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How to use State Server for storing SSRS session info

If you are hosting SSRS environment on multiple IIS servers, you will need to use a common State Server or SQL Server to store session data. In this post, I will share some tips about this scenario.

How to use State Server for storing SSRS session info

Please note that using In-Process mode or using State Server Mode in the server itself will cause session errors such as “ASP.NET Session has expired

Tips to avoid “ASP.NET Session has expired” and other session issues

In the web.config file:

  • Make sure to set enableSessionState to True. Example:
<pages buffer="true" validateRequest="true" enableSessionState="false" enableViewState="true" viewStateEncryptionMode="Always" controlRenderingCompatibilityVersion="4.0" clientIDMode="AutoID">
  • Make sure that Session State is not disabled in individual pages. If there is enableSessionState parameter in the Page directive, it should be set to True. Example:
<%@Page enableSessionState="true"> 
  • Make sure there is stateConnectionString defined in the. IIS servers should point to a common server to store session information. A sample for the correct definition:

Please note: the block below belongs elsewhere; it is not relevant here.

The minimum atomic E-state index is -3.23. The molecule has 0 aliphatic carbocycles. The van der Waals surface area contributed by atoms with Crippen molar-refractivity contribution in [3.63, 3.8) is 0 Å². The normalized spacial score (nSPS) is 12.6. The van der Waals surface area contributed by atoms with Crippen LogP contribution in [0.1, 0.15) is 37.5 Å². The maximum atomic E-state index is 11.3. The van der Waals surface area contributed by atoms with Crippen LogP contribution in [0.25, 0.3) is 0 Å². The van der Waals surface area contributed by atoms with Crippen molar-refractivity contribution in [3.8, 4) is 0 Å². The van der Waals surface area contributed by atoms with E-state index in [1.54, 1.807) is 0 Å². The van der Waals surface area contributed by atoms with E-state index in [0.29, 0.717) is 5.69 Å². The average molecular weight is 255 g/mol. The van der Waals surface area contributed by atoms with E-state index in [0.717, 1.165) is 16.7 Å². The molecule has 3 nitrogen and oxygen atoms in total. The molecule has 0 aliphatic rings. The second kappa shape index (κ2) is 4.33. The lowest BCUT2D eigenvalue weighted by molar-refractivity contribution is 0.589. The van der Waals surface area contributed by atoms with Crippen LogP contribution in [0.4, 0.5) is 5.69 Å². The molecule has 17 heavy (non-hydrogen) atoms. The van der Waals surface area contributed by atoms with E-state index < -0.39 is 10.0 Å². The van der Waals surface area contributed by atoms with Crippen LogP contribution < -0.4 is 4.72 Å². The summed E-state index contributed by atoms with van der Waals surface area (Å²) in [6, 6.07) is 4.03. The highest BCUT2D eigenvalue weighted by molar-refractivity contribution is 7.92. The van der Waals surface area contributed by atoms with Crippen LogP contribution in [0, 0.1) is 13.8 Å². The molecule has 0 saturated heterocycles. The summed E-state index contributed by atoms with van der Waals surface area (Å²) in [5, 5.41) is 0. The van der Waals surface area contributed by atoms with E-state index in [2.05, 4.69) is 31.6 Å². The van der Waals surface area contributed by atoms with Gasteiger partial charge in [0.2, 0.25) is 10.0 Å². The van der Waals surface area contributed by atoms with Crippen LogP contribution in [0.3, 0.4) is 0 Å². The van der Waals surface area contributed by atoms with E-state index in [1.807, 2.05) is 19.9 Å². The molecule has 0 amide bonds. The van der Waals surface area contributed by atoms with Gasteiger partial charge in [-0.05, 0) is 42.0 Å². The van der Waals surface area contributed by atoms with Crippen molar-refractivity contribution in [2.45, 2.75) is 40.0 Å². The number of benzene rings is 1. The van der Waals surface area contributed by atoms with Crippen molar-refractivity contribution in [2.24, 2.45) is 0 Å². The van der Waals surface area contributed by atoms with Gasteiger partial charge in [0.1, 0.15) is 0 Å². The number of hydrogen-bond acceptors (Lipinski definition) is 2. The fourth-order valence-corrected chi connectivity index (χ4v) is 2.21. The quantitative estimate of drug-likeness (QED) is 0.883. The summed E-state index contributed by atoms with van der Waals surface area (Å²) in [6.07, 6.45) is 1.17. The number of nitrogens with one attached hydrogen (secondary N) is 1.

<sessionState mode="StateServer" stateConnectionString="tcpip=SampleStateServer:42424" cookieless="false" timeout="20"/>
  • In order to set up a separate server as State Server, install .NET Framework and set the registry key below to “1”. Make sure that ASP.NET State Service is running.
HKEY_LOCAL_MACHINE\SYSTEM\CurrentControlSet\Services\aspnet_state\Parameters\AllowRemoteConnections

References:

Once you implement the session state mode correctly, you may run into another issue which is generating a new session ID in every postback. Here is the solution: ASP.NET application generates a new session ID after every postbacks

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